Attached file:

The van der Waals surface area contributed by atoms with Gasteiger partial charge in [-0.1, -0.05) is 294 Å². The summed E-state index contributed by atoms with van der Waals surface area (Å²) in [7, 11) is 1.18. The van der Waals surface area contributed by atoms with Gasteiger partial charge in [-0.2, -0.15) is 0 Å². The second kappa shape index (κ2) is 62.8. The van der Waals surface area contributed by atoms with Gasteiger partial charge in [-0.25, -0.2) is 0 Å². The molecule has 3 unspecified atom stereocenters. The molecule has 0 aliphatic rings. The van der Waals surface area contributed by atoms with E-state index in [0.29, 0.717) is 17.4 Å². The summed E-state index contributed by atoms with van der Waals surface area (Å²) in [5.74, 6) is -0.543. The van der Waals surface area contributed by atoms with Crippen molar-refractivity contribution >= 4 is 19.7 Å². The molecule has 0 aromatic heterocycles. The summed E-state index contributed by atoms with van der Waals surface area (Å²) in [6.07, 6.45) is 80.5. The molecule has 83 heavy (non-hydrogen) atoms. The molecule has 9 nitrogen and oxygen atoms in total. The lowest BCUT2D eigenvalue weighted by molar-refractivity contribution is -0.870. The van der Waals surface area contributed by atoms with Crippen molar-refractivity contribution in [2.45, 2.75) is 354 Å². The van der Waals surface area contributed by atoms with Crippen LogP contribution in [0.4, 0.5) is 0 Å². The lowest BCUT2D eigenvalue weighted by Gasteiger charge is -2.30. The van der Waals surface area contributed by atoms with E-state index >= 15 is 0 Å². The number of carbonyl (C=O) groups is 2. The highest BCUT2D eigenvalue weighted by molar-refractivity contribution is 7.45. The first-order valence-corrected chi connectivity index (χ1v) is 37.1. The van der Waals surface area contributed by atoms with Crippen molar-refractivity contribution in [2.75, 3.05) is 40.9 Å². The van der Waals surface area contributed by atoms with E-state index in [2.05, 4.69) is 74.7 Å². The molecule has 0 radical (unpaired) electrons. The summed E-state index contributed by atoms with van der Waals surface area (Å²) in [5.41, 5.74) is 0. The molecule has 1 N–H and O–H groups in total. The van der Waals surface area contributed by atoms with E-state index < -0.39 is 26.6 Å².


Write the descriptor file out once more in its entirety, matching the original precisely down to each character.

The van der Waals surface area contributed by atoms with Gasteiger partial charge in [-0.1, -0.05) is 294 Å². The summed E-state index contributed by atoms with van der Waals surface area (Å²) in [7, 11) is 1.18. The van der Waals surface area contributed by atoms with Gasteiger partial charge in [-0.2, -0.15) is 0 Å². The second kappa shape index (κ2) is 62.8. The van der Waals surface area contributed by atoms with Gasteiger partial charge in [-0.25, -0.2) is 0 Å². The molecule has 3 unspecified atom stereocenters. The molecule has 0 aliphatic rings. The van der Waals surface area contributed by atoms with E-state index in [0.29, 0.717) is 17.4 Å². The summed E-state index contributed by atoms with van der Waals surface area (Å²) in [5.74, 6) is -0.543. The van der Waals surface area contributed by atoms with Crippen molar-refractivity contribution >= 4 is 19.7 Å². The molecule has 0 aromatic heterocycles. The summed E-state index contributed by atoms with van der Waals surface area (Å²) in [6.07, 6.45) is 80.5. The molecule has 83 heavy (non-hydrogen) atoms. The molecule has 9 nitrogen and oxygen atoms in total. The lowest BCUT2D eigenvalue weighted by molar-refractivity contribution is -0.870. The van der Waals surface area contributed by atoms with Crippen molar-refractivity contribution in [2.45, 2.75) is 354 Å². The van der Waals surface area contributed by atoms with Crippen LogP contribution in [0.4, 0.5) is 0 Å². The lowest BCUT2D eigenvalue weighted by Gasteiger charge is -2.30. The van der Waals surface area contributed by atoms with E-state index >= 15 is 0 Å². The number of carbonyl (C=O) groups is 2. The highest BCUT2D eigenvalue weighted by molar-refractivity contribution is 7.45. The first-order valence-corrected chi connectivity index (χ1v) is 37.1. The van der Waals surface area contributed by atoms with Crippen molar-refractivity contribution in [2.75, 3.05) is 40.9 Å². The van der Waals surface area contributed by atoms with E-state index in [2.05, 4.69) is 74.7 Å². The molecule has 0 radical (unpaired) electrons. The summed E-state index contributed by atoms with van der Waals surface area (Å²) in [5.41, 5.74) is 0. The molecule has 1 N–H and O–H groups in total. The van der Waals surface area contributed by atoms with E-state index < -0.39 is 26.6 Å².